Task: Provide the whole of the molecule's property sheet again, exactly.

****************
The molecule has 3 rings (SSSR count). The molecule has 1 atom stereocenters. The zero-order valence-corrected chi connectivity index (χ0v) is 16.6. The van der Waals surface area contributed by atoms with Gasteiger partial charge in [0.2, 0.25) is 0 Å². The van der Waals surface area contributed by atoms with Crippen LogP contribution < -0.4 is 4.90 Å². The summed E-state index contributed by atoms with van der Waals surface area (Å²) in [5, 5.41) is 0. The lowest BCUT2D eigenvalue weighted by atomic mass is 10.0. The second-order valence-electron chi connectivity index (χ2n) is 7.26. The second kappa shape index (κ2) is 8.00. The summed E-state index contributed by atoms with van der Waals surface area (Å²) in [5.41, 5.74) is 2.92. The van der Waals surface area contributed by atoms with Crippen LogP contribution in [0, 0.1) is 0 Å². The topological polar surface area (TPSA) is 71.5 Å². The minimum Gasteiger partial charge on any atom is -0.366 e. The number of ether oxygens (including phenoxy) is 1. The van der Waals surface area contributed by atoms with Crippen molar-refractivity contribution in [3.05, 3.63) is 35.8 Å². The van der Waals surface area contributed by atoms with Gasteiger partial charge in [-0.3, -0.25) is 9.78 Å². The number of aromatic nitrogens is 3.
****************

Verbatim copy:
The molecule has 3 rings (SSSR count). The molecule has 1 atom stereocenters. The zero-order valence-corrected chi connectivity index (χ0v) is 16.6. The van der Waals surface area contributed by atoms with Gasteiger partial charge in [0.2, 0.25) is 0 Å². The van der Waals surface area contributed by atoms with Crippen LogP contribution < -0.4 is 4.90 Å². The summed E-state index contributed by atoms with van der Waals surface area (Å²) in [5, 5.41) is 0. The lowest BCUT2D eigenvalue weighted by atomic mass is 10.0. The second-order valence-electron chi connectivity index (χ2n) is 7.26. The second kappa shape index (κ2) is 8.00. The summed E-state index contributed by atoms with van der Waals surface area (Å²) in [5.41, 5.74) is 2.92. The van der Waals surface area contributed by atoms with Crippen LogP contribution in [0, 0.1) is 0 Å². The topological polar surface area (TPSA) is 71.5 Å². The minimum Gasteiger partial charge on any atom is -0.366 e. The number of ether oxygens (including phenoxy) is 1. The van der Waals surface area contributed by atoms with Crippen molar-refractivity contribution in [3.05, 3.63) is 35.8 Å². The van der Waals surface area contributed by atoms with Gasteiger partial charge in [-0.3, -0.25) is 9.78 Å². The number of aromatic nitrogens is 3.